CDC – SEXUALLY TRANSMITTED INFECTIONS TREATMENT GUIDELINES, 2021
On July 23rd, CDC released new guidelines for treatment of STIs. These guidelines discuss 1) updated recommendations for treatment of Neisseria gonorrhoeae, Chlamydia trachomatis, and Trichomonas vaginalis; 2) addition of metronidazole to the recommended treatment regimen for pelvic inflammatory disease; 3) alternative treatment options for bacterial vaginosis; 4) management of Mycoplasma genitalium; 5) human papillomavirus vaccine recommendations and counseling messages; 6) expanded risk factors for syphilis testing among pregnant women; 7) one-time testing for hepatitis C infection; 8) evaluation of men who have sex with men after sexual assault; and 9) two-step testing for serologic diagnosis of genital herpes simplex virus.
Full Access: CDC
AAP ISSUES GUIDANCE ON EVALUATING AND MANAGING FEVER IN INFANTS
This guideline addresses the evaluation and management of well-appearing, term infants, 8 to 60 days of age, with fever ≥38.0°C but appear otherwise healthy. Three algorithms summarize the recommendations for infants 8 to 21 days of age, 22 to 28 days of age, and 29 to 60 days of age. Recommendations emerged that generally relied on clinical appearance, age, urinalysis, WBC (and/or absolute neutrophil count, band count, and/or immature to total neutrophil ratio), and cerebrospinal fluid (CSF) analysis (except for the Rochester criteria, which did not require CSF.
Full Access: AAP
ANTIBIOTIC USE IN UK’S COVID-19 PATIENTS OFTEN UNNECESSARY
Study showed that a large portion of patients treated in UK hospitals receive antibiotics that often aren’t necessary. A meta-analysis had found that roughly 75% of patients hospitalized with COVID-19 received antibiotics even though only 8% actually had a bacterial coinfection.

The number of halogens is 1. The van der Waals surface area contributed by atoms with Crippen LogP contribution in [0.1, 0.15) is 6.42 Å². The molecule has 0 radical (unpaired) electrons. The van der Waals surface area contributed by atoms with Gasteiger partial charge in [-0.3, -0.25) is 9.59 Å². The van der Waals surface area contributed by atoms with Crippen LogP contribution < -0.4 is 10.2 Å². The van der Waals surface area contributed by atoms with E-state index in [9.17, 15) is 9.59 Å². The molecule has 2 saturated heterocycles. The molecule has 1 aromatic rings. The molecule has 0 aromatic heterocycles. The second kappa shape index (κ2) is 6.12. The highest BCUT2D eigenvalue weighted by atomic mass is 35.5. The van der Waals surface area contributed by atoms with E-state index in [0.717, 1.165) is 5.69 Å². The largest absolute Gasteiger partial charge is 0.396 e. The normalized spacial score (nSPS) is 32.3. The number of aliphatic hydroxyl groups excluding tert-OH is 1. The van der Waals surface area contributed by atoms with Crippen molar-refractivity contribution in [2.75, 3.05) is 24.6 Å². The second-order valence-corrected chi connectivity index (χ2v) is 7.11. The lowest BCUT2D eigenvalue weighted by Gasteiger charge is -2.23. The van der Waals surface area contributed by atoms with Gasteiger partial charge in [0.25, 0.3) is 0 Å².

Full Access: JAMA
WHY ARE TICK-BORNE ILLNESSES INCREASING IN THE U.S.?
Reports have shown that the tick population has expanded in recent years, and the diseases they carry have become more prevalent. Tick-borne illnesses in the U.S. have more than doubled in the past two decades, due to factors such as increased awareness, a growing population, and environmental change. As there are still many unknowns about tick-borne diseases, clinicians and researchers are concerned about the increasing public health threat.
Full Access: Medpage
FDA: JOHNSON & JOHNSON COVID-19 VACCINE TIED TO GUILLAIN-BARRÉ SYNDROME
According to the FDA, in most instances, the symptoms of Guillain Barré syndrome began within 6 weeks of vaccine receipt. However, the agency also said that the chance of this occurring is “very low.” Two studies published in Annals of Neurology cited small clusters “of an unusual variant of Guillain-Barré syndrome” following receipt of a COVID-19 vaccine. The rate of Guillain-Barré syndrome in these clusters was approximately four to 10 times higher than the anticipated baseline frequency.
Full Access: Healio